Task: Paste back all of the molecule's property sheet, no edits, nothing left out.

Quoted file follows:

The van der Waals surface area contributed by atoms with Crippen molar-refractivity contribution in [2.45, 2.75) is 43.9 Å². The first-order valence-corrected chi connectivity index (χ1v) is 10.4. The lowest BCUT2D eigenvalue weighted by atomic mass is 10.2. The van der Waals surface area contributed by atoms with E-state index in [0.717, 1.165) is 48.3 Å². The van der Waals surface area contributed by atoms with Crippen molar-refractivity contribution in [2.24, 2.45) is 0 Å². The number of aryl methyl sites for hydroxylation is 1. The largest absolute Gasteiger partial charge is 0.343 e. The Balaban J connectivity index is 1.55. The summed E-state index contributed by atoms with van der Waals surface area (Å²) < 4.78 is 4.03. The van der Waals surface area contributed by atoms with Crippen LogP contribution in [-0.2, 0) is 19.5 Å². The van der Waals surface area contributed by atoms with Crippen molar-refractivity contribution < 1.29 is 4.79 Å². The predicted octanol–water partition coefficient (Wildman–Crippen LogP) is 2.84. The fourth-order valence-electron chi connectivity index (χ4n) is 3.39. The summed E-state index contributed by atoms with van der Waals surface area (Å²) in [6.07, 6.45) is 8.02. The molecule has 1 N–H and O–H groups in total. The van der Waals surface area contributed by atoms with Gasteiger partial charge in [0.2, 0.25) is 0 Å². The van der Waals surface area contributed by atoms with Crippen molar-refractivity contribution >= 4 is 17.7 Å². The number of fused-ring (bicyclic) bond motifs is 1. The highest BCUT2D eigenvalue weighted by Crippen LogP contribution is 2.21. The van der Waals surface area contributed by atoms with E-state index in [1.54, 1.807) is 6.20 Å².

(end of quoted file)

The van der Waals surface area contributed by atoms with Crippen molar-refractivity contribution in [2.45, 2.75) is 43.9 Å². The first-order valence-corrected chi connectivity index (χ1v) is 10.4. The lowest BCUT2D eigenvalue weighted by atomic mass is 10.2. The van der Waals surface area contributed by atoms with E-state index in [0.717, 1.165) is 48.3 Å². The van der Waals surface area contributed by atoms with Crippen molar-refractivity contribution in [2.24, 2.45) is 0 Å². The number of aryl methyl sites for hydroxylation is 1. The largest absolute Gasteiger partial charge is 0.343 e. The Balaban J connectivity index is 1.55. The summed E-state index contributed by atoms with van der Waals surface area (Å²) < 4.78 is 4.03. The van der Waals surface area contributed by atoms with Crippen LogP contribution in [-0.2, 0) is 19.5 Å². The van der Waals surface area contributed by atoms with Crippen molar-refractivity contribution < 1.29 is 4.79 Å². The predicted octanol–water partition coefficient (Wildman–Crippen LogP) is 2.84. The fourth-order valence-electron chi connectivity index (χ4n) is 3.39. The summed E-state index contributed by atoms with van der Waals surface area (Å²) in [6.07, 6.45) is 8.02. The molecule has 1 N–H and O–H groups in total. The van der Waals surface area contributed by atoms with Gasteiger partial charge in [0.2, 0.25) is 0 Å². The van der Waals surface area contributed by atoms with Crippen molar-refractivity contribution >= 4 is 17.7 Å². The number of fused-ring (bicyclic) bond motifs is 1. The highest BCUT2D eigenvalue weighted by Crippen LogP contribution is 2.21. The van der Waals surface area contributed by atoms with E-state index in [1.54, 1.807) is 6.20 Å².